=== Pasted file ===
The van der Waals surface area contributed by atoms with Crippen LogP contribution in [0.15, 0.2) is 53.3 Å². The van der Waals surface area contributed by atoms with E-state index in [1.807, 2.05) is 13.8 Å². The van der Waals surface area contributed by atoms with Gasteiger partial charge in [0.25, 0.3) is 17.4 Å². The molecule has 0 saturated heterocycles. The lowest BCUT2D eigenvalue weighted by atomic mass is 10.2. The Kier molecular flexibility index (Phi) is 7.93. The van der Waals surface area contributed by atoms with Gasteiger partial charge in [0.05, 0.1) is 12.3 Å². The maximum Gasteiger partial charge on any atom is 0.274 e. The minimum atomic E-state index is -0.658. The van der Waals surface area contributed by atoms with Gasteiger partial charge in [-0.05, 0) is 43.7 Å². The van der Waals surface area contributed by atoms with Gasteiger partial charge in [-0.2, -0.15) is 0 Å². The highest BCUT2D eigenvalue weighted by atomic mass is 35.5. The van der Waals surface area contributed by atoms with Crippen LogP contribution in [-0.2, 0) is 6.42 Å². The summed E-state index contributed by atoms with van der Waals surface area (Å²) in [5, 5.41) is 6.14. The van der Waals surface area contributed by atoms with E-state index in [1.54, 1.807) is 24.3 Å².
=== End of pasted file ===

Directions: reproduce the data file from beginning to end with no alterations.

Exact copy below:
The van der Waals surface area contributed by atoms with Crippen LogP contribution in [0.15, 0.2) is 53.3 Å². The van der Waals surface area contributed by atoms with E-state index in [1.807, 2.05) is 13.8 Å². The van der Waals surface area contributed by atoms with Gasteiger partial charge in [0.25, 0.3) is 17.4 Å². The molecule has 0 saturated heterocycles. The lowest BCUT2D eigenvalue weighted by atomic mass is 10.2. The Kier molecular flexibility index (Phi) is 7.93. The van der Waals surface area contributed by atoms with Gasteiger partial charge in [0.05, 0.1) is 12.3 Å². The maximum Gasteiger partial charge on any atom is 0.274 e. The minimum atomic E-state index is -0.658. The van der Waals surface area contributed by atoms with Gasteiger partial charge in [-0.05, 0) is 43.7 Å². The van der Waals surface area contributed by atoms with Gasteiger partial charge in [-0.2, -0.15) is 0 Å². The highest BCUT2D eigenvalue weighted by atomic mass is 35.5. The van der Waals surface area contributed by atoms with Crippen LogP contribution in [-0.2, 0) is 6.42 Å². The summed E-state index contributed by atoms with van der Waals surface area (Å²) in [5, 5.41) is 6.14. The van der Waals surface area contributed by atoms with E-state index in [1.54, 1.807) is 24.3 Å².